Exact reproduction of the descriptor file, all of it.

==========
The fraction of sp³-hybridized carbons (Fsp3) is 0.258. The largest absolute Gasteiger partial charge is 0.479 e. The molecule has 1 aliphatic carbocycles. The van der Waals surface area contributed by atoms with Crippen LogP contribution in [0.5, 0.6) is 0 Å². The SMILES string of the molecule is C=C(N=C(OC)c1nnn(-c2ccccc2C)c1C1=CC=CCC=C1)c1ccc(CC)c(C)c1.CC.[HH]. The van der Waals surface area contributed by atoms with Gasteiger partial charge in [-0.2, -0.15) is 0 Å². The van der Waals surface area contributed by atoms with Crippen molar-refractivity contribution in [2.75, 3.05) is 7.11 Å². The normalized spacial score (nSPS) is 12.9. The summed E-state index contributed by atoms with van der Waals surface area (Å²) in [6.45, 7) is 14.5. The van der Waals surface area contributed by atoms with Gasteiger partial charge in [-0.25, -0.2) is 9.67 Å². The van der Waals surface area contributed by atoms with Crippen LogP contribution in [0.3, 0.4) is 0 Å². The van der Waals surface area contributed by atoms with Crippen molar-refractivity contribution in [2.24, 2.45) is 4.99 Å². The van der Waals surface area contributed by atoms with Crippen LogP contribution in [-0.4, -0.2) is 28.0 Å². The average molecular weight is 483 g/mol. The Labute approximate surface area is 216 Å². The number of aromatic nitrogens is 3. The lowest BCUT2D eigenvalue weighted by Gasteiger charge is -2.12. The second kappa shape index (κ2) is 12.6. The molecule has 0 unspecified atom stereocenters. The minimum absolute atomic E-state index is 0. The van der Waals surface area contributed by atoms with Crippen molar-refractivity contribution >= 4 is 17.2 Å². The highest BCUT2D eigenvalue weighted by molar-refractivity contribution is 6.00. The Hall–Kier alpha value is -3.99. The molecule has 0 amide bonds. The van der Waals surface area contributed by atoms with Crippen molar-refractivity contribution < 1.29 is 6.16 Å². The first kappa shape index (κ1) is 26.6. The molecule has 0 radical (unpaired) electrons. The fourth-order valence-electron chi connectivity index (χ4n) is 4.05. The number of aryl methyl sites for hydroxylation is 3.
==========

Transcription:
The fraction of sp³-hybridized carbons (Fsp3) is 0.258. The largest absolute Gasteiger partial charge is 0.479 e. The molecule has 1 aliphatic carbocycles. The van der Waals surface area contributed by atoms with Crippen LogP contribution in [0.5, 0.6) is 0 Å². The SMILES string of the molecule is C=C(N=C(OC)c1nnn(-c2ccccc2C)c1C1=CC=CCC=C1)c1ccc(CC)c(C)c1.CC.[HH]. The van der Waals surface area contributed by atoms with Gasteiger partial charge in [-0.2, -0.15) is 0 Å². The van der Waals surface area contributed by atoms with Crippen molar-refractivity contribution in [2.75, 3.05) is 7.11 Å². The normalized spacial score (nSPS) is 12.9. The summed E-state index contributed by atoms with van der Waals surface area (Å²) in [6.45, 7) is 14.5. The van der Waals surface area contributed by atoms with Gasteiger partial charge in [-0.25, -0.2) is 9.67 Å². The van der Waals surface area contributed by atoms with Crippen LogP contribution in [0.3, 0.4) is 0 Å². The van der Waals surface area contributed by atoms with Crippen molar-refractivity contribution in [2.24, 2.45) is 4.99 Å². The van der Waals surface area contributed by atoms with Crippen LogP contribution in [-0.4, -0.2) is 28.0 Å². The average molecular weight is 483 g/mol. The Labute approximate surface area is 216 Å². The number of aromatic nitrogens is 3. The lowest BCUT2D eigenvalue weighted by Gasteiger charge is -2.12. The second kappa shape index (κ2) is 12.6. The molecule has 0 unspecified atom stereocenters. The minimum absolute atomic E-state index is 0. The van der Waals surface area contributed by atoms with Crippen molar-refractivity contribution >= 4 is 17.2 Å². The highest BCUT2D eigenvalue weighted by molar-refractivity contribution is 6.00. The Hall–Kier alpha value is -3.99. The molecule has 0 amide bonds. The van der Waals surface area contributed by atoms with Crippen molar-refractivity contribution < 1.29 is 6.16 Å². The first kappa shape index (κ1) is 26.6. The molecule has 0 radical (unpaired) electrons. The fourth-order valence-electron chi connectivity index (χ4n) is 4.05. The number of aryl methyl sites for hydroxylation is 3.